Certainly one of my biggest programming efforts, Rockland is my little contribution to the vast world of realtime 3D engines. It loads a scene description from a simple text file and renders it in realtime. Just like a first-person shooter game, you can then walk inside the scene, with correct collision-detection on walls. Simple objects can also be placed in this 3D world. I was not interested on shooting at things, so there are no enemies and basically no animated characters to interact with. I was rather interested on the 3D engine itself: the math behind 3D projections and collision detection, how to render 3D objects in realtime and similar difficult topics.
It loads a text file written in an HTML-like language (I called it Rockland markup language), which describes a simple 3D world, basically a set of connected rooms (called map sections) with textured walls. Textures are loaded from separate bitmap files. When the world description has been correctly parsed, you are dropped into the virtual world and you can wander around it. You can build even complex spaces, but the rendering engine is not very intelligent and you can't go beyond a small number of polygons without drastically affecting performance.
A nifty feature is the automatic calculation of shadows, which are then rendered using lightmaps and OpenGL multitexturing. Other features include fog, a decent collision detection engine and working physics (you can put balls into the world and they will bounce, both on walls and on other balls).
Be aware that this experimental code is not really meant to be distributed, so you will probably find it messy and difficult to build (if you manage to do so).
Rockland was originally born as a MacOS application, and it exploited QuickDraw 3D RAVE for rendering acceleration through the video card. That was a great bench for learning the math behind 3D rendering on 2D screens, because with RAVE you could basically just render 2D textured triangles, not real 3D objects: you had to do all the projections and clippings yourself.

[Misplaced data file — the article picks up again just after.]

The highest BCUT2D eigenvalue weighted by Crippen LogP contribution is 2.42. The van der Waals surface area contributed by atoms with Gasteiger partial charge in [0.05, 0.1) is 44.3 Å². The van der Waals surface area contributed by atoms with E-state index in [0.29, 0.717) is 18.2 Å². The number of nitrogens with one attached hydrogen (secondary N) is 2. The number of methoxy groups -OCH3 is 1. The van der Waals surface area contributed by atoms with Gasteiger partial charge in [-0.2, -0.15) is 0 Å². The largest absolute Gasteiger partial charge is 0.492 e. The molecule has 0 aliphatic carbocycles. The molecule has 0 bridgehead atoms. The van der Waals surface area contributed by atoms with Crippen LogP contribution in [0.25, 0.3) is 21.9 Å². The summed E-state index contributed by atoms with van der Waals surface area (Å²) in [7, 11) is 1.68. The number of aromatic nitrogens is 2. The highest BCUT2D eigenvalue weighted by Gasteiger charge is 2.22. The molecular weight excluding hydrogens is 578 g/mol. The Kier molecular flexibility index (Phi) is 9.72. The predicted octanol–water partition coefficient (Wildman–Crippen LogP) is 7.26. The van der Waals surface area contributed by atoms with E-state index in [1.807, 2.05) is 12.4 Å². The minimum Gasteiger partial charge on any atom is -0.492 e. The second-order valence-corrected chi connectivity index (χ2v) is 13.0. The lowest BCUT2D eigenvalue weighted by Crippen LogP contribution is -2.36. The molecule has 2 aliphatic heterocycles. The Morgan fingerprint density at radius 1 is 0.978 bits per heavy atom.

When OpenGL appeared on Macs and on my Linux box, I quickly realized it was a more human and interesting thing to work with. Rockland was then converted to OpenGL and was also ported to SDL so that I could develop it on my Linux box. I could then add other features like fog, shadows and loading the scene from files. Implementing physics was a lot of fun, because improper handling of numerical errors can make objects behave in strange ways. As a funny example, pairs of objects in Rockland tend to "attach" after a violent collision and start levitating together in the air, until they hit a wall or are detached by numerical errors. So you can create "blobs" of balls that levitate up to a certain height and then "explode" throwing the balls all around.
It was interesting to build different worlds and test the power of my little 3D engine. The main limiting factors were the lack of a human world editor (I had to write every coordinate of every point of every polygon in the description files, a real nightmare!) and the excessive simplicity of the rendering engine, which basically just blasted every polygon to the video card every time. It would have been interesting to implement an octree or a b-tree to better store the scene, but I never did it.
Despite my progress, Rockland never aimed at being a finite or usable application, and I ceased to work on it when my interest on realtime 3D programming faded. It was really amazing to work on such a project.
A room of my first world description. No shadows yet.
Testing OpenGL lighting.
"Debugging" a new area of the world (you can see face and vertex normals).
First tests for implementing shadow casting.
Bugs in some math can produce funny things in 3D engines, like in this experimental shadow implementation.
The power of lightmaps and multitexturing when applied to create shadows. You can also see a few of the famous balls on the left.
Last update: 2009-02-22